Their petition coincides with the annual nationwide Teachers’ Day on Sept. 10.
The activists urged universities in an open letter to correct teaching materials that might prompt discrimination against LGBT people as well as to offer gender diversity courses, according to scmp.com. The letter also asked that universities allow gay students to establish special clubs and communities.
The petition was jointly sent by three mainland China organizations — Changsha-based China Same Sex Love, Beijing-based LGBT Rights Advocacy China and Nanjing-based anti-discrimination group Justice for All.
“We appeal and encourage principals at various universities to play a positive role in gender equality education, to face up [to] the basic demands of sexual-minority students including gays, bisexuals and transgenders,” they stated in the letter that was sent to the universities by registered post.
Activists also included an appeal for stronger protection against LGBT related bullying.
“When gay students are facing bullies, please guarantee their rights and offer them psychological support. When the university’s regulations violate the rights of gay students, please be brave [and] make changes,” the letter said.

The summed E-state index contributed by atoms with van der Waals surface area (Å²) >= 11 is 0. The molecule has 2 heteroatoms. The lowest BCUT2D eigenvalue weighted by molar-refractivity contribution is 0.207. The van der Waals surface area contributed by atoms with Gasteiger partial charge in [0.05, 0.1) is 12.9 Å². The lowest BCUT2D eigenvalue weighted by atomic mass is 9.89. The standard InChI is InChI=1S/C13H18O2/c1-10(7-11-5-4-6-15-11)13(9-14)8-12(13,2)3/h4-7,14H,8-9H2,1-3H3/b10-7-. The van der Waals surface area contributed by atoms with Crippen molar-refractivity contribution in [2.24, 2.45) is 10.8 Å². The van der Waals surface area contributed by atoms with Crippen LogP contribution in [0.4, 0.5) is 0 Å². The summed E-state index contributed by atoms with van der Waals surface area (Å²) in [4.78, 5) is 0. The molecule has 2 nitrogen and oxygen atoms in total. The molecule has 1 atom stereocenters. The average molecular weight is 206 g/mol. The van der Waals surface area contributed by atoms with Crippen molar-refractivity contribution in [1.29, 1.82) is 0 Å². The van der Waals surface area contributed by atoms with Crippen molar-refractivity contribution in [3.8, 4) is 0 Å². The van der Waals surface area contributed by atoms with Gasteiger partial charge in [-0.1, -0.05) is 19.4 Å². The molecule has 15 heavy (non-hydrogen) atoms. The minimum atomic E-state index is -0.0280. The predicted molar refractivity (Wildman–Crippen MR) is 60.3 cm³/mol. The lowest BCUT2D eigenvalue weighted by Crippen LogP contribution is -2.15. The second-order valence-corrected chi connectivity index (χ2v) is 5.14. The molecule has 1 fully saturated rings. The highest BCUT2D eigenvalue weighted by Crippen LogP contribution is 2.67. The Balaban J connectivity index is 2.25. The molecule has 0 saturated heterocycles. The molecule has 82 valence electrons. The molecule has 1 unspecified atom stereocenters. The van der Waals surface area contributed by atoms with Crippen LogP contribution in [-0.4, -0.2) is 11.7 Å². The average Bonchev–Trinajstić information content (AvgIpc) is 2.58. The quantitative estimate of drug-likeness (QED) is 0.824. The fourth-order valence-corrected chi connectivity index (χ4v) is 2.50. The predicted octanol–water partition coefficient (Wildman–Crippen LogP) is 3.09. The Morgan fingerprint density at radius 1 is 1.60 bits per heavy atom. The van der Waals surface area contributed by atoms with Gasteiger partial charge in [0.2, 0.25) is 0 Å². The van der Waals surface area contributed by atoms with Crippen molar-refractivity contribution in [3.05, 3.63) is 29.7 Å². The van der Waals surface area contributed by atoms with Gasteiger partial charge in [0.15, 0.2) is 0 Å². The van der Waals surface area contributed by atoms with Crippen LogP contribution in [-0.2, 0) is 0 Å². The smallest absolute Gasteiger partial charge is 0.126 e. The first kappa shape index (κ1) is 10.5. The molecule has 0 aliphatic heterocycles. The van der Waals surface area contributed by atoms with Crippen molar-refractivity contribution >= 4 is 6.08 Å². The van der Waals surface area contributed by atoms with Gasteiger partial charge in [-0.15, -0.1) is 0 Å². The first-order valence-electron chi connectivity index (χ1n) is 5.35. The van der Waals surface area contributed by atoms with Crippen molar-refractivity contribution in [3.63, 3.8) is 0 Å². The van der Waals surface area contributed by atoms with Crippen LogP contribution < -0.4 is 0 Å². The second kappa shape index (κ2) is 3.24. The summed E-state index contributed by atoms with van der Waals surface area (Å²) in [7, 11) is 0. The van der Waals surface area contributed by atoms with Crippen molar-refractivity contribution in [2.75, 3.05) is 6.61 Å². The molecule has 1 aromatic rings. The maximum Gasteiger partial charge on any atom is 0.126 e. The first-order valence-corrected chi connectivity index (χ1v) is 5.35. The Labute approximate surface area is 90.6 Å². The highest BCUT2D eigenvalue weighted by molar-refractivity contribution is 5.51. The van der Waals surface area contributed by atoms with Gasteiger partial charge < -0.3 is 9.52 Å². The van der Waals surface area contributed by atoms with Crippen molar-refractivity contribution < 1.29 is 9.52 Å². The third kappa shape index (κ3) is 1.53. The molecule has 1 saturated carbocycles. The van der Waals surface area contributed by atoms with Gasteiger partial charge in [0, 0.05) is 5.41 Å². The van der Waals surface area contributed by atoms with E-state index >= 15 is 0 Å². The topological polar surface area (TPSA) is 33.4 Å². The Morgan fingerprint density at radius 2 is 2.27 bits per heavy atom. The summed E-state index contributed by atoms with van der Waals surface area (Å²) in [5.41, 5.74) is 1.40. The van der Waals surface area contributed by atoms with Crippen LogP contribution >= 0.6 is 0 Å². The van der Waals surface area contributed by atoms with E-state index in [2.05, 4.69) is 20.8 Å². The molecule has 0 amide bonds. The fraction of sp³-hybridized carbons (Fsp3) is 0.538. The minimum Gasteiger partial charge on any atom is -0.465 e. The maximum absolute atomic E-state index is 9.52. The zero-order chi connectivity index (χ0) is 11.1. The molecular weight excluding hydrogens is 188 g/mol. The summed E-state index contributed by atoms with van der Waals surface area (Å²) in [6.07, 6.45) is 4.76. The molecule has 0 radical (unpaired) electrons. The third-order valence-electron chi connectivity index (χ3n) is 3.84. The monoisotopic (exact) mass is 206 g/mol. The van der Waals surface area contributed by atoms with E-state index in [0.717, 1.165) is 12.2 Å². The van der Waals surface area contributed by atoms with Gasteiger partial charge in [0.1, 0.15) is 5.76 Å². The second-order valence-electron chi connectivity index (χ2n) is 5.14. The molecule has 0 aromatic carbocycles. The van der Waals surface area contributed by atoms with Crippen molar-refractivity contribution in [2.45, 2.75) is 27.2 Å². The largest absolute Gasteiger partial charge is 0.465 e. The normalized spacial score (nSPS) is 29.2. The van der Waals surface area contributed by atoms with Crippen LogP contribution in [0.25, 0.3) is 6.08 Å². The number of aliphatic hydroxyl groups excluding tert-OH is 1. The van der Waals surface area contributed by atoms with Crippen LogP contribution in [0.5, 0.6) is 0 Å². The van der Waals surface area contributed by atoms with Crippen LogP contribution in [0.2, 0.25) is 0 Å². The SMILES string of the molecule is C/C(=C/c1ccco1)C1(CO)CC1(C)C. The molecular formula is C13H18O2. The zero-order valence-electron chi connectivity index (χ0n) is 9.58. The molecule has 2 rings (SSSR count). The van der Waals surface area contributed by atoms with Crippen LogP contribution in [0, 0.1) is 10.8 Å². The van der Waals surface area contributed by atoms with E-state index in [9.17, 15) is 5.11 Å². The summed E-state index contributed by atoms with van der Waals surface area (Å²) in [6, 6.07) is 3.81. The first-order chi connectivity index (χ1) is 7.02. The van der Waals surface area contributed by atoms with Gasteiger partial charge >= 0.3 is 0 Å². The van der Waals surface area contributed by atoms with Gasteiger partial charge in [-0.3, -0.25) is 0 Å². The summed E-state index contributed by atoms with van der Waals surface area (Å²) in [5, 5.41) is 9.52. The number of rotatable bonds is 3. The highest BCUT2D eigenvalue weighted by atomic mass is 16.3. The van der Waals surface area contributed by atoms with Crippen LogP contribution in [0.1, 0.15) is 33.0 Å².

The Guangzhou-based Gay and Lesbian Campus Association in China had in its report in August pointed out that after reviewing 90 mainland textbooks about psychology published after 2001, less than half included contents on same-sex relations. Also that more than 40 per cent defined “homosexuality” as an illness.
This was despite same-sex relations in the early 2000s being removed from China’s list of mental illnesses.
“We always believe that as a place with relatively open culture and thinking, a university is [meant] to cultivate hope and [the] future of the country, and it should accept different voices and groups,” the activists said in the letter.
An earlier survey conducted by Aibai Culture and Education Centre in May 2012 showed than more than three-fourths of 421 students from junior and senior middle schools, universities and vocational colleges in Beijing and Guangzhou said they had faced physical and verbal bullying at school because of their sexual orientation.
Xiang Xiaohan, founder of China Same Sex Love, expressed the hope that the principals would listen to their demands. “If they fail to contact us through e-mail or telephone calls, we would seek information disclosures [from] these universities, to see [if there is] any discrimination in university regulations,” Xiang told scmp.com.